First-of-its-kind stem cell study re-grows healthy heart muscle in heart attack patients

Results from a Cedars-Sinai Heart Institute clinical trial show that treating heart attack patients with an infusion of their own heart-derived cells helps damaged hearts re-grow healthy muscle.

Patients who underwent the stem cell procedure demonstrated a significant reduction in the size of the scar left on the muscle by a heart attack. Patients also experienced a sizable increase in muscle following the experimental stem cell treatments.

One year after receiving the stem cell treatment, scar size was reduced from 24 percent to 12 percent of the heart in patients treated with cells (an average drop of about 50 percent). Patients in the , who did not receive stem cells, did not experience a reduction in their heart attack scars.

The study appears online at thelancet.com and will be in a future issue of the journal's print edition.

"While the primary goal of our study was to verify safety, we also looked for evidence that the treatment might dissolve scar and regrow lost heart muscle," said Eduardo Marbán, MD, PhD, the director of the Cedars-Sinai Heart Institute who invented the procedures and technology involved in the study. "This has never been accomplished before, despite a decade of cell therapy trials for patients with heart attacks. Now we have done it. The effects are substantial, and surprisingly larger in humans than they were in animal tests."

"These results signal an approaching paradigm shift in the care of ," said Shlomo Melmed, MD, dean of the Cedars-Sinai medical faculty and the Helene A. and Philip E. Hixon Chair in Investigative Medicine. "In the past, all we could do was to try to minimize heart damage by promptly opening up an occluded artery. Now, this study shows there is a regenerative therapy that may actually reverse the damage caused by a heart attack."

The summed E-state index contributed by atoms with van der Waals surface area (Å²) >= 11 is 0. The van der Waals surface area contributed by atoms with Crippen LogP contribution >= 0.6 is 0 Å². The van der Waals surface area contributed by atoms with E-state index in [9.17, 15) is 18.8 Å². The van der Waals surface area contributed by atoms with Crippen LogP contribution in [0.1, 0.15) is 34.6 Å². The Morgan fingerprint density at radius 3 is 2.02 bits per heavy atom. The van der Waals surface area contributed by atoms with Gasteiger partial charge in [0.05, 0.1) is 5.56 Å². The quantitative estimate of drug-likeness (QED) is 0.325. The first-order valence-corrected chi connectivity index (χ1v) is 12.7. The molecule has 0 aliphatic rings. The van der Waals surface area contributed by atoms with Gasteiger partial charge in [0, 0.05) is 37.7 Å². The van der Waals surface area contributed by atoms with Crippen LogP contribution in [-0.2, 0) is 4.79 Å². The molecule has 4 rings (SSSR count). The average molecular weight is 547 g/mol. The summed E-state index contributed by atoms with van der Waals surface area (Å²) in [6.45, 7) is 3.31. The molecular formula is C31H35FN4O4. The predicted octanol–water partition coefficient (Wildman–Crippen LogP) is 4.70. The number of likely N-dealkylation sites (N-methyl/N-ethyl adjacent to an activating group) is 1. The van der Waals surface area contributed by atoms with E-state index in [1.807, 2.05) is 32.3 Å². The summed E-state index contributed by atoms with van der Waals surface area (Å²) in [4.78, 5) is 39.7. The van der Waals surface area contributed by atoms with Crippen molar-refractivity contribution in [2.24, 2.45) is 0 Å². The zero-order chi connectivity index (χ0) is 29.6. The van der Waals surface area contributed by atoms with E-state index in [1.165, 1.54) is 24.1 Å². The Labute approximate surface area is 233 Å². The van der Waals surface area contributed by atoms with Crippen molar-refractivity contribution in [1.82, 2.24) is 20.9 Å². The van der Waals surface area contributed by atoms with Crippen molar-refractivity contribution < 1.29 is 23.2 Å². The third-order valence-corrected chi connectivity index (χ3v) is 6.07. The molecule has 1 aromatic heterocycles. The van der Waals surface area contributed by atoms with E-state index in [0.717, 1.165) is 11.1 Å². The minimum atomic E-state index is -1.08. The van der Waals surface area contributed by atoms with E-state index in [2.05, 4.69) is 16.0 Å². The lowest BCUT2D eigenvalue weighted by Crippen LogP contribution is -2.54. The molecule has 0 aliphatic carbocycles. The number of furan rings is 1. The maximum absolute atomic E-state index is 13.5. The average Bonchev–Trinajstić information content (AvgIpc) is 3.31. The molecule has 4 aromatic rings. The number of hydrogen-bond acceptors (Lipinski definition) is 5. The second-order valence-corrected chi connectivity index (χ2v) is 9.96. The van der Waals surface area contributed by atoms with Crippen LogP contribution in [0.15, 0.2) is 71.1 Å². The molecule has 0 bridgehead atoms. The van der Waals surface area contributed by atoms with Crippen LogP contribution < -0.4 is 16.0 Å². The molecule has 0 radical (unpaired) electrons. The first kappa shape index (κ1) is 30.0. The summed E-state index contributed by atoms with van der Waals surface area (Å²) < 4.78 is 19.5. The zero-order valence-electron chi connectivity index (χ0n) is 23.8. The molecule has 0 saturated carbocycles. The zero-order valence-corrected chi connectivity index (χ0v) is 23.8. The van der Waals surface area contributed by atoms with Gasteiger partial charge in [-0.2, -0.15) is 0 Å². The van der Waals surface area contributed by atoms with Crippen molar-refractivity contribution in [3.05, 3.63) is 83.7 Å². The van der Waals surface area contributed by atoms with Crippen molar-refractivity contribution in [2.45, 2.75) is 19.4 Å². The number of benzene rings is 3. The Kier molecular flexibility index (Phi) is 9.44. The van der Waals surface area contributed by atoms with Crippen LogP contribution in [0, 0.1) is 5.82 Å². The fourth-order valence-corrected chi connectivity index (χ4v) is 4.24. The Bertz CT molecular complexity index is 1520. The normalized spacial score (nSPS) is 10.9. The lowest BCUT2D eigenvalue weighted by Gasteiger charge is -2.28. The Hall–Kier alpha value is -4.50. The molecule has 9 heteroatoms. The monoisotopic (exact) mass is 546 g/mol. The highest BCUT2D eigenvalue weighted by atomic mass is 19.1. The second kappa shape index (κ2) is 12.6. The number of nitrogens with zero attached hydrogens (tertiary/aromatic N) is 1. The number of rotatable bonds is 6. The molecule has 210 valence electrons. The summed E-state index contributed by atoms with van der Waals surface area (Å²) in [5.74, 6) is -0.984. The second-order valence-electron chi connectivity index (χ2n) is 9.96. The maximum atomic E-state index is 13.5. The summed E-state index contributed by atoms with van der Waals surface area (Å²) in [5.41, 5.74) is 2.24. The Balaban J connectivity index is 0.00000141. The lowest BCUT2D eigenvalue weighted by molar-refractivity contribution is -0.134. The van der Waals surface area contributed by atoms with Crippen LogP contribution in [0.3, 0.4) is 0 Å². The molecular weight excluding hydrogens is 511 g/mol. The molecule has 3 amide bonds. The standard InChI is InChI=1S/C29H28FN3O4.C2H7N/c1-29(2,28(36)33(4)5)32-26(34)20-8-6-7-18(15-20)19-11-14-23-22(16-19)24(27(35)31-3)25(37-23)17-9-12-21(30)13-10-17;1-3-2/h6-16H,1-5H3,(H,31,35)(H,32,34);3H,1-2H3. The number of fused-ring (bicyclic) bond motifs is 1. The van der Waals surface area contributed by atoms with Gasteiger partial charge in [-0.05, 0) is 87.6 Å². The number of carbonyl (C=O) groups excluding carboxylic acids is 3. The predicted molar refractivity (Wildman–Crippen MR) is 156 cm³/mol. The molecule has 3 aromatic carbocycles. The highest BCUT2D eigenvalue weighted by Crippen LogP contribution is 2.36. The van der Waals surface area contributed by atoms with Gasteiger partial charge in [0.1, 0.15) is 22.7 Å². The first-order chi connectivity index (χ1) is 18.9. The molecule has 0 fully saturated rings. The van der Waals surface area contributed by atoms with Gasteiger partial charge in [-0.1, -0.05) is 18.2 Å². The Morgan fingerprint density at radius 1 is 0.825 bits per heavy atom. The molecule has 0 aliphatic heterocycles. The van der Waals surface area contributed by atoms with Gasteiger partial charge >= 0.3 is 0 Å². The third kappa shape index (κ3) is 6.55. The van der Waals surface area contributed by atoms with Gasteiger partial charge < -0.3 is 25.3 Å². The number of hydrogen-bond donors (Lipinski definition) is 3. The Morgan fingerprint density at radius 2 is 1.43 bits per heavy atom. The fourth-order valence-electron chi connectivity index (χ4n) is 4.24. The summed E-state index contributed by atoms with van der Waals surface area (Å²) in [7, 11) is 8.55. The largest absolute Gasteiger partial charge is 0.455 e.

The clinical trial, named CADUCEUS (CArdiosphere-Derived aUtologous stem CElls to Reverse ventricUlar dySfunction), was part of a Phase I investigative study approved by the U.S. Food and Drug Administration and supported by the National Heart, Lung, and Blood Institute.

As an initial part of the study, in 2009, Marbán and his team completed the world's first procedure in which a patient's own heart tissue was used to grow specialized heart stem cells. The specialized cells were then injected back into the patient's heart in an effort to repair and re-grow healthy muscle in a heart that had been injured by a heart attack.

The 25 patients -- average age of 53 -- who participated in this completed study experienced heart attacks that left them with damaged heart muscle. Each patient underwent extensive imaging scans so doctors could pinpoint the exact location and severity of the scars wrought by the heart attack. Patients were treated at Cedars-Sinai Heart Institute and at Johns Hopkins Hospital in Baltimore.

Eight patients served as controls in the study, receiving conventional medical care for heart attack survivors, including prescription medicine, exercise recommendations and dietary advice.